By keeping skills up to date, having a good resume, networking, continuing education if necessary, etc then you can take whatever life throws your way.

  2. I’ve been asked this a few times as well and honestly, I share the same reservations as you. Potential scenario: If I had no debt whatsoever (mortgage, car, and student loans gone), a VERY large ER fund (something like a year to 18 months), and I was making 2x’S my income with my side hustles, I may very well consider self employment. However, I love the fact my company allows me to work from home, they pay 70% of my insurance premium, and they contribute to a retirement plan, PLUS match my 401k. I mean, that’s hardly unheard of and the fact that it’s a supplemental insurance company, I pay cents on the dollar for additional life insurance that I’m positive I pay under $60ish dollars per year. There are some major perks of being employed and side hustles give us the opportunity to reach our goals much faster. At the very best, becoming free from debt would free up my income to allow for childcare. That way I would have the opportunity to go back to work in the office and pursue more prominent roles in the company. And of course, that would translate into more money! Side hustle can be attractive and give dreams of doing it on our own, but each of us have to do what ultimately serves us and our families best.

  3. As someone who freelanced for seven years (I was kind of forced into it via a layoff) I can say your fears are not unfounded. People say they want to freelance because they are miserable at their jobs or hate their boss. Let me tell you I had the WORST freelance client for years, but who gave me 99% of my income, so I felt stuck because I did struggle financially because I wasn’t killing it like other freelancers. Methinks part of that reason is because I wasn’t willing to work day and night to hustle. I need more daily balance. I don’t know why full time get bastardized as much as it does. But freelancing is not for everyone. If I ever went back, I’d have a HUUUUUUUUUGE financial cushion first.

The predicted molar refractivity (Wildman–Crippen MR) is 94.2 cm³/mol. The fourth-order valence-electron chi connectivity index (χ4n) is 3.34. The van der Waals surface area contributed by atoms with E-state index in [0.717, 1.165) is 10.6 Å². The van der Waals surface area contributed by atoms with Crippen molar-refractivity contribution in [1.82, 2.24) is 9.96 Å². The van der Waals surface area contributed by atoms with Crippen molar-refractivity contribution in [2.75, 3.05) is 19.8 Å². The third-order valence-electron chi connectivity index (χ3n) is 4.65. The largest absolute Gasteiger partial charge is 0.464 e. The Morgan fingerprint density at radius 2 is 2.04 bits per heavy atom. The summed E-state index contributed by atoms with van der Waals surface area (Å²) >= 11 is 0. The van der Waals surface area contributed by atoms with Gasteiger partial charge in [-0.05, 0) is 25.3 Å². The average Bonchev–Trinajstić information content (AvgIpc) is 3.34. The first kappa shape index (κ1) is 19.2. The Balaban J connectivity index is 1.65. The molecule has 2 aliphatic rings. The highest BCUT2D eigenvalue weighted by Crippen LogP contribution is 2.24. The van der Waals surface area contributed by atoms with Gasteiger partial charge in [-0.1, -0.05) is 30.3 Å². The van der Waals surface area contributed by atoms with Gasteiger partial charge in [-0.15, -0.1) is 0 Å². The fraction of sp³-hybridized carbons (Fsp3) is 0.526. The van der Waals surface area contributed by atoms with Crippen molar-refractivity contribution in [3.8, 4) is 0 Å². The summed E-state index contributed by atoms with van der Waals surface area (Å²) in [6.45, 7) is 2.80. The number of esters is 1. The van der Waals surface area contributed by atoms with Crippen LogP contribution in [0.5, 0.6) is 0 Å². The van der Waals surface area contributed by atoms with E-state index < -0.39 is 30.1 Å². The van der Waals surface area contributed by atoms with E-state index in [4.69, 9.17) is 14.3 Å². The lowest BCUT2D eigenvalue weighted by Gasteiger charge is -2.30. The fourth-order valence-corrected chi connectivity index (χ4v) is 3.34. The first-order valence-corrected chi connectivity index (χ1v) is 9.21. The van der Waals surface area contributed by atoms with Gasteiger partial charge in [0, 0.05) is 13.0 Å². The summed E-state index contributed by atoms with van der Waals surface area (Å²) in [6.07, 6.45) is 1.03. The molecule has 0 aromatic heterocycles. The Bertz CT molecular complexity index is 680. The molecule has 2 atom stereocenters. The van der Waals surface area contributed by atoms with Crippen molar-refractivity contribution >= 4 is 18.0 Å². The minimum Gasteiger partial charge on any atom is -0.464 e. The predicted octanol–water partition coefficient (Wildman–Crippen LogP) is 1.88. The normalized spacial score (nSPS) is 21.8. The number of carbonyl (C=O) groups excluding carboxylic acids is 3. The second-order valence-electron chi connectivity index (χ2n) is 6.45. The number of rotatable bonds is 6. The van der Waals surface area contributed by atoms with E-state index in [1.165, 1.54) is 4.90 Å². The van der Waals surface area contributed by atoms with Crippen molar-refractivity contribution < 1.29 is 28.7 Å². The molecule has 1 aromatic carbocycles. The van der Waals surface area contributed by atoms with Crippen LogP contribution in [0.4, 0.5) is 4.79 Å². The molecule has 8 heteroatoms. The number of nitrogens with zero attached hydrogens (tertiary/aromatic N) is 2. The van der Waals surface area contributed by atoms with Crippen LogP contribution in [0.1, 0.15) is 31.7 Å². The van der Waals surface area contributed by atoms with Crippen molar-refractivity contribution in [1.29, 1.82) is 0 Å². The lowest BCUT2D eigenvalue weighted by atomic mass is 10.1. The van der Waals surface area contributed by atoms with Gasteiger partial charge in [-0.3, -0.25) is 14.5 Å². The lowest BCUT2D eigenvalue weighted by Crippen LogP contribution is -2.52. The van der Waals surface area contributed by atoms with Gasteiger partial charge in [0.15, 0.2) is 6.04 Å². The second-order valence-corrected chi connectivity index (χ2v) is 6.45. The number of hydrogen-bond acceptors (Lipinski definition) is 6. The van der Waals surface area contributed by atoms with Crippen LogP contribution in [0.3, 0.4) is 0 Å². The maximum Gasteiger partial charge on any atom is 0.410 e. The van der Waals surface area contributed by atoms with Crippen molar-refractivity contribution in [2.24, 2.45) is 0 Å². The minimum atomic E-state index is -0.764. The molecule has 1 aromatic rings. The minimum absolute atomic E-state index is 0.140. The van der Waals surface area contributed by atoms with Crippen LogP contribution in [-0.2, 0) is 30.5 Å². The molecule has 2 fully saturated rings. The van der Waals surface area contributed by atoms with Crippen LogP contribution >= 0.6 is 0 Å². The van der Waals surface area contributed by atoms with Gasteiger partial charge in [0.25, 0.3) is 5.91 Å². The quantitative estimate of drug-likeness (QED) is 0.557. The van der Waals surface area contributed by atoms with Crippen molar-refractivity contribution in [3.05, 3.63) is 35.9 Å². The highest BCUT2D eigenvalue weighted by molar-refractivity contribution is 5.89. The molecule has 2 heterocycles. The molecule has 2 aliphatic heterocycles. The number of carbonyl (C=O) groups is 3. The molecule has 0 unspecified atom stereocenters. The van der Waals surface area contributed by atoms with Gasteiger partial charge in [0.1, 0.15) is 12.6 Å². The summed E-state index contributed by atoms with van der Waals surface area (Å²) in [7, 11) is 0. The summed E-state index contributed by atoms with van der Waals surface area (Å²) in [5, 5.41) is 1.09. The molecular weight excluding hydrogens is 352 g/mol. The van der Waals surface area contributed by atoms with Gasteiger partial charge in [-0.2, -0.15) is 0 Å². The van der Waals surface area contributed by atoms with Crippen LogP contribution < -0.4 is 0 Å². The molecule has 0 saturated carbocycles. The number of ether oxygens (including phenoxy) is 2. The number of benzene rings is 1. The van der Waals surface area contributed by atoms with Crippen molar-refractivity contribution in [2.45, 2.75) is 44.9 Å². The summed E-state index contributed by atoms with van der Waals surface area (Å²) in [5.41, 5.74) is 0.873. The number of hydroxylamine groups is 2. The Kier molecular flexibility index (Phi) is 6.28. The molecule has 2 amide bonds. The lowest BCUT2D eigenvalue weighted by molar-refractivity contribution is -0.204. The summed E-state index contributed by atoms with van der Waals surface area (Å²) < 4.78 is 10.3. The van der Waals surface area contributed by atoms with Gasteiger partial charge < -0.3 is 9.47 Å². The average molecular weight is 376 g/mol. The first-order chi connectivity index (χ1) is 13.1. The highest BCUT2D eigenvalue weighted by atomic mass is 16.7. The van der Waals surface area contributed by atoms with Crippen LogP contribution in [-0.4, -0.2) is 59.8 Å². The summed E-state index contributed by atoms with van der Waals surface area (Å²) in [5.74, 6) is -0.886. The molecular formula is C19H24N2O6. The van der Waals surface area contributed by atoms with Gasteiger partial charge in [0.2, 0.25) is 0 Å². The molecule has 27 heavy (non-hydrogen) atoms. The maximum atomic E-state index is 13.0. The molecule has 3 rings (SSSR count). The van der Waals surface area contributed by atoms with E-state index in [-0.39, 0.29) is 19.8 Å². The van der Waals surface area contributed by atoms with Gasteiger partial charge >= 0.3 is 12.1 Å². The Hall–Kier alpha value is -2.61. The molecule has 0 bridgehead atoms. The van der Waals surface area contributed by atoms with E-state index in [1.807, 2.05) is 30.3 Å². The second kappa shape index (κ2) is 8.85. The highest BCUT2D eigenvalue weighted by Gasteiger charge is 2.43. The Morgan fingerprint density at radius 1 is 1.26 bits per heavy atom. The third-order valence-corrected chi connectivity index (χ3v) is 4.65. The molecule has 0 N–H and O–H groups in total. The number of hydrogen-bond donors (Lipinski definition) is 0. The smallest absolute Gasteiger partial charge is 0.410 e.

4. People underestimate how hard it would be to make ends meet as a freelancer. You can get some steady gigs, but a) that means churning out content on a very regular schedule and b) writing for multiple sources at the same time. Eventually, you build contacts enough to get better paying jobs, having to write less. But it’s exhausting and stressful. At least, that’s why I’d never consider freelancing for a living either. It’d take me losing my job to do it.
    Abigail @ipickuppennies recently posted…How a credit card made us spend lessMy Profile

  5. I like that you’re willing to struggle to make ends meet with your freelancing gigs, but in the long term, you would definitely make more money if you focus on your personal blog. Think about it this way, you want to build your blog up to the point when you are in a position to hire freelancers, not the other way round. You write really well, and all that quality work could be going on your own blog and helping you build your own followers.
    fehmeen recently posted…4 Benefits of Credit Cards Compared to Debit CardsMy Profile